Throughout Loki's six-episode run, audiences followed the God of Mischief across time from Pompeii to a hurricane-tossed Alabama of the future.
However, it was the locations outside the sacred timeline, such as the TVA and He Who Remains' Citadel at the End of Time, that may have been the most intriguing.
To design these truly unique destinations, Marvel Studios called upon Kasra Farahani to serve as Loki's production designer; and apparently, he began designing the citadel before receiving a script for the finale!
LOKI'S ORIGINAL CASTLE DESIGN REVEALED
In a tweet, Vanity Fair's Joanna Robinson thanked Farahani for not only humorously speculating who helps with the citadel housework, but also for sharing his concept art for the citadel which looks a little different from what fans saw in the season finale.
Robinson posted the following in addition to three images of Farahani's and an actual photo from the set:
"Thanks to Kasra for sharing this great art with me and for making me genuinely belly laugh when he suggested Casey from the TVA cleans out He Who Remains' fireplace."
While it's true that the citadel contained fireplaces, and it's fun to imagine that TVA worker Casey could've been on fireplace detail, seeing an alternate version of this important Loki location is certainly revealing.
For instance, Farahani's artwork seen above is from the hall where the mysterious Miss Minutes startled viewers, as well as Loki and Sylvie, with that jump scare; and there are a few notable differences.
Apart from the three statues of the Time Keepers, the ceiling itself and the positioning of the windows are different.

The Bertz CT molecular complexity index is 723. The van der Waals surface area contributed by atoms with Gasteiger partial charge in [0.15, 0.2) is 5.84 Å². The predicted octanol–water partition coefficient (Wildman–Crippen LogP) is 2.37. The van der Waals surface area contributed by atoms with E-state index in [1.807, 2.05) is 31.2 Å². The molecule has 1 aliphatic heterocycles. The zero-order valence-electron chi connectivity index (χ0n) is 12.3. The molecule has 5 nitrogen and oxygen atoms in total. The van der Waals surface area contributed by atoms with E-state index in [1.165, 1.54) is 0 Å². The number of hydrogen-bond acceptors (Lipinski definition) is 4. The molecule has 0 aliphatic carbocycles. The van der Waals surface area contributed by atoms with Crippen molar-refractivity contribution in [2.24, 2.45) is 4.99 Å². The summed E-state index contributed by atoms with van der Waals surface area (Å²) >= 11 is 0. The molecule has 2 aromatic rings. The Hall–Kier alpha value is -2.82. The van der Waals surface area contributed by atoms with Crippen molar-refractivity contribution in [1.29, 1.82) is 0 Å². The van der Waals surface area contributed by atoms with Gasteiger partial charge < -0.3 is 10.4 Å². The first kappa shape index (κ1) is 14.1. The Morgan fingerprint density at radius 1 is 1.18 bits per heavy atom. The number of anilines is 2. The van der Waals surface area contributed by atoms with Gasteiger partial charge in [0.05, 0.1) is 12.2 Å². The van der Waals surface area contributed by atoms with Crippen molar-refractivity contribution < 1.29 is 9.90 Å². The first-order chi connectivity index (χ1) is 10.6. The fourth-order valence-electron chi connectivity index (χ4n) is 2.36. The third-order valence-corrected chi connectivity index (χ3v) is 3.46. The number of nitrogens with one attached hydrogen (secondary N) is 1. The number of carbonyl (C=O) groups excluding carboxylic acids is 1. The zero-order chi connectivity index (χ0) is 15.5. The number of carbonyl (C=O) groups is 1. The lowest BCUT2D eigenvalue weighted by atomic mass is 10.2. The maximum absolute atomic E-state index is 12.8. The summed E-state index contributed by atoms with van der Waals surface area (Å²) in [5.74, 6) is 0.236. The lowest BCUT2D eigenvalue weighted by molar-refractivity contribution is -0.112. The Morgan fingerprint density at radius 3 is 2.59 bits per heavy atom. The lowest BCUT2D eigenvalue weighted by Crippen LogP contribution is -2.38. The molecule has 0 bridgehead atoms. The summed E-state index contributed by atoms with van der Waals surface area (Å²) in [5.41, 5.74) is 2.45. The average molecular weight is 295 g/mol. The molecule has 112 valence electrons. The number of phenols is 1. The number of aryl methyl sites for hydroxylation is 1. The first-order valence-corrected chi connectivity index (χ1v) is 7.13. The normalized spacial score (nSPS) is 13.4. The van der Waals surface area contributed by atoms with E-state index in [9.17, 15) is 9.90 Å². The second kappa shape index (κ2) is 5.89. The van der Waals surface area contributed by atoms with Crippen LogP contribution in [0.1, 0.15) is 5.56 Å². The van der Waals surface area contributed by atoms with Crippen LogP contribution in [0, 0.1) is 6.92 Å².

In fact, the ceiling appears to resemble the inner workings of a clock and appears to have a merkhet, an ancient timekeeping instrument that uses a plumb line.
However, it looks like that intricate ceiling and its timekeeping tools failed to make it into the final episode, as the image above shows.
What is consistent is the statues of the three Time Keepers, plus the fourth that was reduced to rubble.
This next photo shared by Farahani offers another view of this set and specifically the design of the floor.
These details weren't visible during the episode, but they appear to represent a lunar calendar and include the Latin phrase "Omnia Tempus Enim Semper" — an echo of the TVA's mantra "For all time, always" — which happens to be the title of the finale.
Farahani's next piece is of He Who Remains' office where there are a number of differences, particularly in regard to the windows.
In the finished episode, as shown in the image above, the windows are less like those of a cathedral and instead resemble a wheel implying change or motion.
The design of the floor and style of the chairs is also different; and while the office is dark, those mysterious gold cracks seen both inside and outside the fortress are much more prominent.
This last image shared by Farahani shows another perspective of the office; but apart from the same clover-shaped cathedral windows shown in his other piece, there are quite a few similarities to the finished product.
The right side of the wall showing sketches and equations did make into the series, as well as his desk cluttered with items he's using to study and control time. The candelabras are also similar to what fans saw on screen.
TIME IS LITERALLY OF THE ESSENCE
Loki's production design has been praised from the very first episode, but Farahani's design of the Citadel at the End of Time isn't just important to the show, but for the greater MCU going forward.
Since it was the Kang variant's residence and is at the end of time, it's likely a location future films and/or series will return to.
Plus, this fortress holds a number of time-related secrets that remain unanswered, such as that gold element in the cracks of the structure to that mysterious smashed fourth statue.
Since Spider-Man: No Way Home and Doctor Strange in the Multiverse of Madness promise to explore the multiverse, not to mention Loki Season 2, fans hopefully won't have long to wait to find out.